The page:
There are periods that I need to give it a break—and to see a different perspective so that I can develop a new expression to the piece. That’s my favorite part of learning new music and study. Perhaps six months to one year break, or even two weeks can bring a new perspective and maturity to the piece.

If you could do anything in the world with your art, what would it be?

Music has the power to change the world. 

Change people. I hope that my music brings that side of the world to busy people, who oftentimes don’t have the luxury to stop and experience the beauty and love they may be missing.

Importantly, I seek to bring hope to those who have lost everything. 

Think back to a time that you were very proud of something you did using your artistic talents and skills. What was that?
There are many different experiences we go through in life, and I am always hoping my music makes a difference to someone out there. So when I win a prize in a specific competition, I usually donate at least fifty percent to cancer funds or nursing homes. 

I believe that I have been given this talent through God’s will. I recognize that when I win prizes in competition, it is God who gave me the ability to have such a talent, and empowered me to win the prize. It’s through God’s will that I win, and so I want to share the wealth.

Was there something or an event in your life that played a major role to help you achieve this award?
I was very thrilled to learn about this award. Dan Schauffler, Director of Bands at Valley Catholic High, nominated me for this award. He sent my bio, and supported me in so many ways. He knew of my achievements and I represented my school for State competition.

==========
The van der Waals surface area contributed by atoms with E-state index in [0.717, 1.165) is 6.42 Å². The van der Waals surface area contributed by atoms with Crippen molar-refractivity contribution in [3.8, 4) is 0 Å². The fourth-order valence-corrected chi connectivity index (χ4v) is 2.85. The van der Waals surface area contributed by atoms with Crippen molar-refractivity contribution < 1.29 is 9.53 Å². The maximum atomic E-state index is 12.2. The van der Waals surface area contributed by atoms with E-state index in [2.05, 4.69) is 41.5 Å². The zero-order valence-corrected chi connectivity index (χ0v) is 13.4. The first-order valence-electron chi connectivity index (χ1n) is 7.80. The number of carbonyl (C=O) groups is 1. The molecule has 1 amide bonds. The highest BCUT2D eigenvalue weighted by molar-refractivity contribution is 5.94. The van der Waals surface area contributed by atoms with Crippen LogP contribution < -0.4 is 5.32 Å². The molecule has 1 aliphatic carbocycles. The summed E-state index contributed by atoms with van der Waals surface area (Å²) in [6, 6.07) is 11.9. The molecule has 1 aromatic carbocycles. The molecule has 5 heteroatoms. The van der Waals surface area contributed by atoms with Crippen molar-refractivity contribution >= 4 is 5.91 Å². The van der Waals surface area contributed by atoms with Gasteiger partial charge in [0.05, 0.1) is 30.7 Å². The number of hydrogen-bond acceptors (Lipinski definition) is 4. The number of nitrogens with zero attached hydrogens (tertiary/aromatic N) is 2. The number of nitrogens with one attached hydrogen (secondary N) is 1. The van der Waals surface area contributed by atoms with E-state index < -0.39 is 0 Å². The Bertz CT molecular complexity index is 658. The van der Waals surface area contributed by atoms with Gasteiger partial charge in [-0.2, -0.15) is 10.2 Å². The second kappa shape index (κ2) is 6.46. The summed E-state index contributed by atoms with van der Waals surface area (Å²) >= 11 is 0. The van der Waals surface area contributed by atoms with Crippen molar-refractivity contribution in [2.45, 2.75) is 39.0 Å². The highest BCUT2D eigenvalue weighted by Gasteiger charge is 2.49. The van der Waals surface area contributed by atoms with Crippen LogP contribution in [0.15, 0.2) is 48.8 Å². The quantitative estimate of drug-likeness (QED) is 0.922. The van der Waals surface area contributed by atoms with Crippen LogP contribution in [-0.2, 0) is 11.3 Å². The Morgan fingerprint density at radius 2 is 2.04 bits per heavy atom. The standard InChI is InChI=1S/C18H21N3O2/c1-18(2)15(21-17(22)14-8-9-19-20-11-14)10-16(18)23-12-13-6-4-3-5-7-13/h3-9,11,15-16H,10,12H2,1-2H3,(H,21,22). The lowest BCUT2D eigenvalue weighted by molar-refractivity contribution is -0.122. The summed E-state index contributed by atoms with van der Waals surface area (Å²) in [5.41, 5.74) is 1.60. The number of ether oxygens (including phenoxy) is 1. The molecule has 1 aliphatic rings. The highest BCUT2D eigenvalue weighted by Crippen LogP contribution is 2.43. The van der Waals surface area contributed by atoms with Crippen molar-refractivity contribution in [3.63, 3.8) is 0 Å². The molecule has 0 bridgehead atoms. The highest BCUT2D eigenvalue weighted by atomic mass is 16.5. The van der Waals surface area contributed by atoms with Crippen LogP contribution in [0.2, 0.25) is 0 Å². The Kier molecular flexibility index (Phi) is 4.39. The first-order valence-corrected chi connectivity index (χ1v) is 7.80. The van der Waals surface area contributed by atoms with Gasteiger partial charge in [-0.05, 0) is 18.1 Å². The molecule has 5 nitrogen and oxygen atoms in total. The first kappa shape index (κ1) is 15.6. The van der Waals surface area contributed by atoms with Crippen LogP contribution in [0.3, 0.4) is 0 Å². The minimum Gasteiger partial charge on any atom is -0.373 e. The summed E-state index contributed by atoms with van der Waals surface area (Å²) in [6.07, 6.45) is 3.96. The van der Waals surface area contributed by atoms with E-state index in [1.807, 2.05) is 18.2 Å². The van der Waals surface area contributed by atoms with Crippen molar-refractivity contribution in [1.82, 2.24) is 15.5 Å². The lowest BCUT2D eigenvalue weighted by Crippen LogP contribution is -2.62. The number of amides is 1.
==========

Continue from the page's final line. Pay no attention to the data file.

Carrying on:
What would you like to do with your music abilities? (for example, to make a living, or to feel inspired and personally satisfied, or other) 

My main goal, whether I become a world pianist or play only locally, is to make a difference to someone out there—to bring someone’s emptiness to fulfillment.

It would be very nice if I do become a classical pianist and play all over. It does something to me, being out on the stage, and playing with different instruments. The orchestra and chamber music are a special passion for me—I just love how these different instruments contribute so beautifully to one story.

What do you feel is the best way to promote your talent?
I feel the best way to promote a performing artist would be to perform in various places. I would love to have the opportunity to play my music at fundraising events—to share with the world. Other ways to promote would be to share my musical ideas and teaching other people about the different vocations of style. 

What was your reaction to being awarded this honor?
I was thrilled. The scholarship helped my family in so many ways. Paid for entry fees to competition, and festivals (music camp). Attended concerts where I learned from music masters.

Times are tough now for my family, as it is for many other families.
How has the Commission impacted you in realizing your goals?

Through this scholarship, it gave me a higher level of confidence. I want so much to make a difference and allow my music to do something for others. This award has raised my confidence that I can achieve my goal.

If you could ask the Commission to provide or do something in particular to inspire artists in the community to be the best they could be, what would that be?
For musicians, giving some kind of performing opportunities, such as fundraising, would motivate musicians to work harder, and therefore develop maturity in their skills. Exposure to different types of audiences gives musicians the ability to reach a level of maturity they may not otherwise be able to achieve. 

How do you see yourself using art in the future? (i.e, self-satisfaction, entertainment, career, sales, stress management, family activity, home décor, helping others)
To bring more joy, love and greater fulfillment to others.